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Nan Yu, Guy Delrieu, Brice Boudevillain, Pieter Hazenberg, and Remko Uijlenhoet

Abstract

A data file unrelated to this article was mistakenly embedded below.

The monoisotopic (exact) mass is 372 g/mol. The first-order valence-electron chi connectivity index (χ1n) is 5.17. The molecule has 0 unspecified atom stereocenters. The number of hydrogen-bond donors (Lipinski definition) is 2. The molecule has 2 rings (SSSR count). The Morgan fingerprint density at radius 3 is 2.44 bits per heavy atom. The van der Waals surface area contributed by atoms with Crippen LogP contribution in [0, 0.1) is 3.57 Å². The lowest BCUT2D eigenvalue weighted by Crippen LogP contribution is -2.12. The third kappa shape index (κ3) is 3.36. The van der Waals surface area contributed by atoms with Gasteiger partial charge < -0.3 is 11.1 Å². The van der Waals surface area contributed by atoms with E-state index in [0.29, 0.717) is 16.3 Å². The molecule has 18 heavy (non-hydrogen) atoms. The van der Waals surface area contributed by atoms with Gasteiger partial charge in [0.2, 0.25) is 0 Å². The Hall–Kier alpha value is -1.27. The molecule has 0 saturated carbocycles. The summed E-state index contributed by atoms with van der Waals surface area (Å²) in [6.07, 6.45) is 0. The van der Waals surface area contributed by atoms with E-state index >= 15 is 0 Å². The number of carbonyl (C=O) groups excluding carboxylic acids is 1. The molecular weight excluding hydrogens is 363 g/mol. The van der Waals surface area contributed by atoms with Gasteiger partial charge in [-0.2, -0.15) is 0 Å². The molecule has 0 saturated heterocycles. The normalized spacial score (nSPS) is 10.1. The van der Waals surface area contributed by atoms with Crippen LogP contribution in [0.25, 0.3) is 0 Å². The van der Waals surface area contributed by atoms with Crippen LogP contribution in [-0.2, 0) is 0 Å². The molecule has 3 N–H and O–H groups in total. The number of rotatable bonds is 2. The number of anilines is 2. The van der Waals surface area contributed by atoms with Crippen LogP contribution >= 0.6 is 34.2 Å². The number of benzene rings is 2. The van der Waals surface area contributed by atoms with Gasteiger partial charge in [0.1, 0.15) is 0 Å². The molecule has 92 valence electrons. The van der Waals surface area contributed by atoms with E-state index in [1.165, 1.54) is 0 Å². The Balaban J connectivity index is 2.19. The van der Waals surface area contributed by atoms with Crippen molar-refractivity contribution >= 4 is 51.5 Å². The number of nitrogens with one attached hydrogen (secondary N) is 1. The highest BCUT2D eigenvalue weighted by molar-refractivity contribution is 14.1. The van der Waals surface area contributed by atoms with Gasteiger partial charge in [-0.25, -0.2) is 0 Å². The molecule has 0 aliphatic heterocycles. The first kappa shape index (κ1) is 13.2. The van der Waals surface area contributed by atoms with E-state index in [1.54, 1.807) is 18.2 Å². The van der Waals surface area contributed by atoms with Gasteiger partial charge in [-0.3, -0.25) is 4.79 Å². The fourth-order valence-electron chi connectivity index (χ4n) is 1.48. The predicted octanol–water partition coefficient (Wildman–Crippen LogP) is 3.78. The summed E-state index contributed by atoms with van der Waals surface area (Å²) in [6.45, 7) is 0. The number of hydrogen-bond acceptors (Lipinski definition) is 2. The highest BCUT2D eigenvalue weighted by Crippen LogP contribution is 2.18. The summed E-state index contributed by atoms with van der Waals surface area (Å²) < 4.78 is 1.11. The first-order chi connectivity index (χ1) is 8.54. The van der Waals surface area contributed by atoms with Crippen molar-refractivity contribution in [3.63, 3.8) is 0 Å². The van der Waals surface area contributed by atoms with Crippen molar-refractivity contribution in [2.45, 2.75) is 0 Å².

This study offers a unified formulation of single- and multimoment normalizations of the raindrop size distribution (DSD), which have been proposed in the framework of scaling analyses in the literature. The key point is to consider a well-defined “general distribution” g(x) as the probability density function (pdf) of the raindrop diameter scaled by a characteristic diameter D c. The two-parameter gamma pdf is used to model the g(x) function. This theory is illustrated with a 3-yr DSD time series collected in the Cévennes region, France. It is shown that three DSD moments (M 2, M 3, and M 4) make it possible to satisfactorily model the DSDs, both for individual spectra and for time series of spectra. The formulation is then extended to the one- and two-moment normalization by introducing single and dual power-law models. As compared with previous scaling formulations, this approach explicitly accounts for the prefactors of the power-law models to yield a unique and dimensionless g(x), whatever the scaling moment(s) considered. A parameter estimation procedure, based on the analysis of power-law regressions and the self-consistency relationships, is proposed for those normalizations. The implementation of this method with different scaling DSD moments (rain rate and/or radar reflectivity) yields g(x) functions similar to the one obtained with the three-moment normalization. For a particular rain event, highly consistent g(x) functions can be obtained during homogeneous rain phases, whatever the scaling moments used. However, the g(x) functions may present contrasting shapes from one phase to another. This supports the idea that the g(x) function is process dependent and not “unique” as hypothesized in the scaling theory.